Judge holds Pa. AG Kane for trial on 1 felony, 7 misdemeanors
NORRISTOWN — Pennsylvania's chief law enforcement officer will stand trial on a felony perjury charge and seven misdemeanors accusing her of leaking secret grand jury information to get back at an enemy, lying under oath and leading a cover-up, a judge ruled Monday.
Her New York City lawyer Gerald Shargel at times objected forcefully as Attorney General Kathleen Kane listened quietly from the defense table as prosecutors laid out their case to District Judge Cathleen Rebar in the Montgomery County Courthouse.
Shargel refused afterward to explain to reporters how pornographic emails found on office computers will be crucial to her defense, as Kane contends.
“I'm not testing my defense with the media,” Shargel said. He said Rebar ruled the emails weren't relevant but he considers them important to the case.
Kane, wearing a red dress, did not speak when she arrived with bodyguards and her twin, Ellen Granahan, a chief deputy in her office. Granahan walked ahead, briefly drawing the attention of photographers, and sat in the front row of courtroom spectators.
Kane has not entered a plea but has publicly proclaimed her innocence.
“Attorney General Kane is not guilty of any of the charges,” Shargel said.
Special Agent David Peifer, a one-time Kane confidant who supervises special investigations, was the prosecution's first witness. He testified that in March 2014, he gave Kane documents related to a 2009 grand jury investigation that ended without charges against former Philadelphia NAACP leader J. Whyatt Mondesire.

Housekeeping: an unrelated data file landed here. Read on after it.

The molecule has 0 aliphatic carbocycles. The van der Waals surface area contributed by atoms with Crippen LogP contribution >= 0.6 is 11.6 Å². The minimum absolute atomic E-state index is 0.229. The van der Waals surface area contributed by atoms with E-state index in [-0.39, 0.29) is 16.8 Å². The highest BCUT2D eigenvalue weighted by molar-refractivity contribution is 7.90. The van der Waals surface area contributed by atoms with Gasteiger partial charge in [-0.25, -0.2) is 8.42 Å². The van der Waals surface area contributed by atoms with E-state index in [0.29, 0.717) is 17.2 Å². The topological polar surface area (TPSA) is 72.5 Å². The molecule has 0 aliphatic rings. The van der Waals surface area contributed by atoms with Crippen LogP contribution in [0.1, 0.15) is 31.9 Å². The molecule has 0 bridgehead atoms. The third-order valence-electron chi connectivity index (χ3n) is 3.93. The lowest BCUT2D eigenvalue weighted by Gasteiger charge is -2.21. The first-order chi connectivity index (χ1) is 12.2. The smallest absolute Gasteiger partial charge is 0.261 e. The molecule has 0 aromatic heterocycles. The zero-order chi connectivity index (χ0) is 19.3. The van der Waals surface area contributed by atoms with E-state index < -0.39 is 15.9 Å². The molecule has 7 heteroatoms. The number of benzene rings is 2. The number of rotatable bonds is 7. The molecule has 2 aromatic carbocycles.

Peifer said he interviewed agent Michael Miletto about the case and gave Kane the transcript.
“She leafed through it and set it down,” he said, and the document remained on the table when Peifer left the meeting. The information later appeared in a Philadelphia Daily News story.
Peifer testified that he had a copy of a memo related to a confidential case emailed to Kane last summer.
After the hearing, Montgomery County First Assistant District Attorney Kevin Steele would not say whether Peifer is cooperating with prosecutors. Peifer, implicated in the criminal complaint but not charged, was subpoenaed to testify.
County Detective Paul Bradbury testified that Kane in November told a grand jury investigating her that she never saw the memo. Her first deputy, Bruce Beemer, said she was well-versed in what it contained, according to Bradbury, who read into the record the grand jury testimony of Kane and others.
Bradbury, who investigated Kane, said the leak caused Mondesire “great personal distress and distress to his family,” and forced him to close his charity when donations ended after the newspaper story.
Kane, 49, of Scranton is the first woman and Democrat elected attorney general. The perjury charge carries a potential seven-year prison sentence; the misdemeanors include obstruction of justice, official oppression and false swearing.
Steele said a trial in 2016 is a realistic target. Kane's formal arraignment is scheduled for Oct. 14.
The judge and Shargel tangled as the attorney attempted to argue against the oppression charges while cross-examining Peifer.